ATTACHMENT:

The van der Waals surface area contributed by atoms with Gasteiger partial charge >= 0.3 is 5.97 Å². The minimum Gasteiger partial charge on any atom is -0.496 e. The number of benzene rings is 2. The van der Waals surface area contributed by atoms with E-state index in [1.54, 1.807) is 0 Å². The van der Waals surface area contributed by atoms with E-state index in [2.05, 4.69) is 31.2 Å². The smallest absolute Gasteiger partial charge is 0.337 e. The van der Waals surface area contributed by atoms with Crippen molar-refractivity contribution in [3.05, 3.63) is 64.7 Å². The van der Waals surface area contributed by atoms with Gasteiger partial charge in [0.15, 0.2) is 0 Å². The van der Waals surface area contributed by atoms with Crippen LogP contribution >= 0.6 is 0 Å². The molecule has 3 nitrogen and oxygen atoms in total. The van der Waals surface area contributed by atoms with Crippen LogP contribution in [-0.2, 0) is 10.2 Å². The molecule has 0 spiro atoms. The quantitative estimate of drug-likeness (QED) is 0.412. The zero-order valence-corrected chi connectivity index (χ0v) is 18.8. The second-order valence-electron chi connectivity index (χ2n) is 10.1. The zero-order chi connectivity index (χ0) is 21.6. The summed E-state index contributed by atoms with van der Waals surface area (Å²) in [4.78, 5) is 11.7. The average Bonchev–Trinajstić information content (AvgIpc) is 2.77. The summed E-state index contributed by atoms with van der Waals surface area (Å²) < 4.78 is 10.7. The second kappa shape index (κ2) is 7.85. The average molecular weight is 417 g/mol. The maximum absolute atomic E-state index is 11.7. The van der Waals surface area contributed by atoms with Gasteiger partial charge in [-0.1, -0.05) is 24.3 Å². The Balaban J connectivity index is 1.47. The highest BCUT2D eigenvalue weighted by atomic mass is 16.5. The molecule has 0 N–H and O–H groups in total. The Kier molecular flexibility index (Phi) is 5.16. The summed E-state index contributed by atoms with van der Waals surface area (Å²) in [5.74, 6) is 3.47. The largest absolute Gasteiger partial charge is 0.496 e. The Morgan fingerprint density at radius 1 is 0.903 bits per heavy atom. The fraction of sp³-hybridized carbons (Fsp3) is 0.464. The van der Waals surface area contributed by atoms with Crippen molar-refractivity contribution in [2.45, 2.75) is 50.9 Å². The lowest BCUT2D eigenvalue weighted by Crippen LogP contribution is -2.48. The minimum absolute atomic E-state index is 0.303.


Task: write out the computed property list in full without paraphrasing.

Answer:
The van der Waals surface area contributed by atoms with Gasteiger partial charge >= 0.3 is 5.97 Å². The minimum Gasteiger partial charge on any atom is -0.496 e. The number of benzene rings is 2. The van der Waals surface area contributed by atoms with E-state index in [1.54, 1.807) is 0 Å². The van der Waals surface area contributed by atoms with E-state index in [2.05, 4.69) is 31.2 Å². The smallest absolute Gasteiger partial charge is 0.337 e. The van der Waals surface area contributed by atoms with Crippen molar-refractivity contribution in [3.05, 3.63) is 64.7 Å². The van der Waals surface area contributed by atoms with Gasteiger partial charge in [0.15, 0.2) is 0 Å². The van der Waals surface area contributed by atoms with Crippen LogP contribution >= 0.6 is 0 Å². The molecule has 3 nitrogen and oxygen atoms in total. The van der Waals surface area contributed by atoms with Crippen LogP contribution in [-0.2, 0) is 10.2 Å². The molecule has 0 spiro atoms. The quantitative estimate of drug-likeness (QED) is 0.412. The zero-order valence-corrected chi connectivity index (χ0v) is 18.8. The second-order valence-electron chi connectivity index (χ2n) is 10.1. The zero-order chi connectivity index (χ0) is 21.6. The summed E-state index contributed by atoms with van der Waals surface area (Å²) in [4.78, 5) is 11.7. The average Bonchev–Trinajstić information content (AvgIpc) is 2.77. The summed E-state index contributed by atoms with van der Waals surface area (Å²) < 4.78 is 10.7. The second kappa shape index (κ2) is 7.85. The average molecular weight is 417 g/mol. The maximum absolute atomic E-state index is 11.7. The van der Waals surface area contributed by atoms with Gasteiger partial charge in [-0.1, -0.05) is 24.3 Å². The Balaban J connectivity index is 1.47. The highest BCUT2D eigenvalue weighted by atomic mass is 16.5. The molecule has 0 N–H and O–H groups in total. The Kier molecular flexibility index (Phi) is 5.16. The summed E-state index contributed by atoms with van der Waals surface area (Å²) in [5.74, 6) is 3.47. The largest absolute Gasteiger partial charge is 0.496 e. The Morgan fingerprint density at radius 1 is 0.903 bits per heavy atom. The fraction of sp³-hybridized carbons (Fsp3) is 0.464. The van der Waals surface area contributed by atoms with Crippen molar-refractivity contribution in [2.45, 2.75) is 50.9 Å². The lowest BCUT2D eigenvalue weighted by Crippen LogP contribution is -2.48. The minimum absolute atomic E-state index is 0.303.